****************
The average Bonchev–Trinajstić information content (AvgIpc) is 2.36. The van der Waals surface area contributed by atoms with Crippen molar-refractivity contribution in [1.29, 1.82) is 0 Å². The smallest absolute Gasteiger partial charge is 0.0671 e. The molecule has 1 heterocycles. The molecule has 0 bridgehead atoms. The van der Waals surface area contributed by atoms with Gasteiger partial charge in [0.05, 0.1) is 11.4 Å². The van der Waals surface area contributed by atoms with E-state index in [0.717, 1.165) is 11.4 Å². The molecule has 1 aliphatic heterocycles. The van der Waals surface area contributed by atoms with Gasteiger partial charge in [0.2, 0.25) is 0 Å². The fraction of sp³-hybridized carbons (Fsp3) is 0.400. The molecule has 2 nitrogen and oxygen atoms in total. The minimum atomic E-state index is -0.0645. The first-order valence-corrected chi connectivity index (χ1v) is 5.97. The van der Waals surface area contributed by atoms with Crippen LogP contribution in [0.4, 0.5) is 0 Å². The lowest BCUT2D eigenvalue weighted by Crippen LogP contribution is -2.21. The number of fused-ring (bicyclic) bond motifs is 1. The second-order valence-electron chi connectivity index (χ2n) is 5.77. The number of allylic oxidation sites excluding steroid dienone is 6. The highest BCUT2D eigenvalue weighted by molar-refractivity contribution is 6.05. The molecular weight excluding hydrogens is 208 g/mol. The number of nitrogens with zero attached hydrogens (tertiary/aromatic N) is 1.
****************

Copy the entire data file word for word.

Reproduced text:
The average Bonchev–Trinajstić information content (AvgIpc) is 2.36. The van der Waals surface area contributed by atoms with Crippen molar-refractivity contribution in [1.29, 1.82) is 0 Å². The smallest absolute Gasteiger partial charge is 0.0671 e. The molecule has 1 heterocycles. The molecule has 0 bridgehead atoms. The van der Waals surface area contributed by atoms with Gasteiger partial charge in [0.05, 0.1) is 11.4 Å². The van der Waals surface area contributed by atoms with E-state index in [0.717, 1.165) is 11.4 Å². The molecule has 1 aliphatic heterocycles. The van der Waals surface area contributed by atoms with Gasteiger partial charge in [0.2, 0.25) is 0 Å². The fraction of sp³-hybridized carbons (Fsp3) is 0.400. The molecule has 2 nitrogen and oxygen atoms in total. The minimum atomic E-state index is -0.0645. The first-order valence-corrected chi connectivity index (χ1v) is 5.97. The van der Waals surface area contributed by atoms with Crippen LogP contribution in [0.4, 0.5) is 0 Å². The lowest BCUT2D eigenvalue weighted by Crippen LogP contribution is -2.21. The number of fused-ring (bicyclic) bond motifs is 1. The second-order valence-electron chi connectivity index (χ2n) is 5.77. The number of allylic oxidation sites excluding steroid dienone is 6. The highest BCUT2D eigenvalue weighted by molar-refractivity contribution is 6.05. The molecular weight excluding hydrogens is 208 g/mol. The number of nitrogens with zero attached hydrogens (tertiary/aromatic N) is 1.